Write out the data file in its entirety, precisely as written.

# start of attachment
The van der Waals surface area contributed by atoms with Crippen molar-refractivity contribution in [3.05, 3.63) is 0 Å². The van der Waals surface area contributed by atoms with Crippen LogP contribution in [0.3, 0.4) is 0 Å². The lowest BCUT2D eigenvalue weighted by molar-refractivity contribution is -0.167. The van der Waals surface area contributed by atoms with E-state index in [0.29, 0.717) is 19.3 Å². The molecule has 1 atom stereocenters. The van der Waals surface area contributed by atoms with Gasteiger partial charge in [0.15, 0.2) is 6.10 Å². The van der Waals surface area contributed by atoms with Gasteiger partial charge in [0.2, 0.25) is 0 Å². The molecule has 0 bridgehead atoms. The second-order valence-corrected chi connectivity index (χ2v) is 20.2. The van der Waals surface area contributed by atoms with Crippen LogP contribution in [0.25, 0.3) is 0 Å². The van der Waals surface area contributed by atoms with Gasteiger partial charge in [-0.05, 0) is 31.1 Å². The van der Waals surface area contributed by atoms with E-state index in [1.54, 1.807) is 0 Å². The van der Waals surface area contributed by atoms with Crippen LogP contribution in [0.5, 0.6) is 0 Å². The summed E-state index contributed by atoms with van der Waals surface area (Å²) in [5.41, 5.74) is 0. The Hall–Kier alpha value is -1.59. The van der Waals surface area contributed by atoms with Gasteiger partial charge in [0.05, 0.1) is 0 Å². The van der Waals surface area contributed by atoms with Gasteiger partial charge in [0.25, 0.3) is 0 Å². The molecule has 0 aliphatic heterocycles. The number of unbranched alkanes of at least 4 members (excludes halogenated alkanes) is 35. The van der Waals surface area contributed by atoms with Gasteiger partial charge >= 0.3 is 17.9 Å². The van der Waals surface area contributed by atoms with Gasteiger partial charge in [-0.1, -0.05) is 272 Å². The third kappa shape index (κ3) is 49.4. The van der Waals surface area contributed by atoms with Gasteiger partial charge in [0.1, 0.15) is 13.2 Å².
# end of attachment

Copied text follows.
The van der Waals surface area contributed by atoms with Crippen molar-refractivity contribution in [3.05, 3.63) is 0 Å². The van der Waals surface area contributed by atoms with Crippen LogP contribution in [0.3, 0.4) is 0 Å². The lowest BCUT2D eigenvalue weighted by molar-refractivity contribution is -0.167. The van der Waals surface area contributed by atoms with E-state index in [0.29, 0.717) is 19.3 Å². The molecule has 1 atom stereocenters. The van der Waals surface area contributed by atoms with Gasteiger partial charge in [0.15, 0.2) is 6.10 Å². The van der Waals surface area contributed by atoms with Gasteiger partial charge in [0.2, 0.25) is 0 Å². The molecule has 0 bridgehead atoms. The second-order valence-corrected chi connectivity index (χ2v) is 20.2. The van der Waals surface area contributed by atoms with Crippen LogP contribution in [0.25, 0.3) is 0 Å². The van der Waals surface area contributed by atoms with Gasteiger partial charge in [-0.05, 0) is 31.1 Å². The van der Waals surface area contributed by atoms with E-state index in [1.54, 1.807) is 0 Å². The van der Waals surface area contributed by atoms with Crippen LogP contribution in [0.5, 0.6) is 0 Å². The summed E-state index contributed by atoms with van der Waals surface area (Å²) in [5.41, 5.74) is 0. The Hall–Kier alpha value is -1.59. The van der Waals surface area contributed by atoms with Gasteiger partial charge in [0.05, 0.1) is 0 Å². The van der Waals surface area contributed by atoms with Gasteiger partial charge in [0.25, 0.3) is 0 Å². The molecule has 0 aliphatic heterocycles. The number of unbranched alkanes of at least 4 members (excludes halogenated alkanes) is 35. The van der Waals surface area contributed by atoms with Gasteiger partial charge >= 0.3 is 17.9 Å². The van der Waals surface area contributed by atoms with Gasteiger partial charge in [-0.1, -0.05) is 272 Å². The third kappa shape index (κ3) is 49.4. The van der Waals surface area contributed by atoms with Gasteiger partial charge in [0.1, 0.15) is 13.2 Å².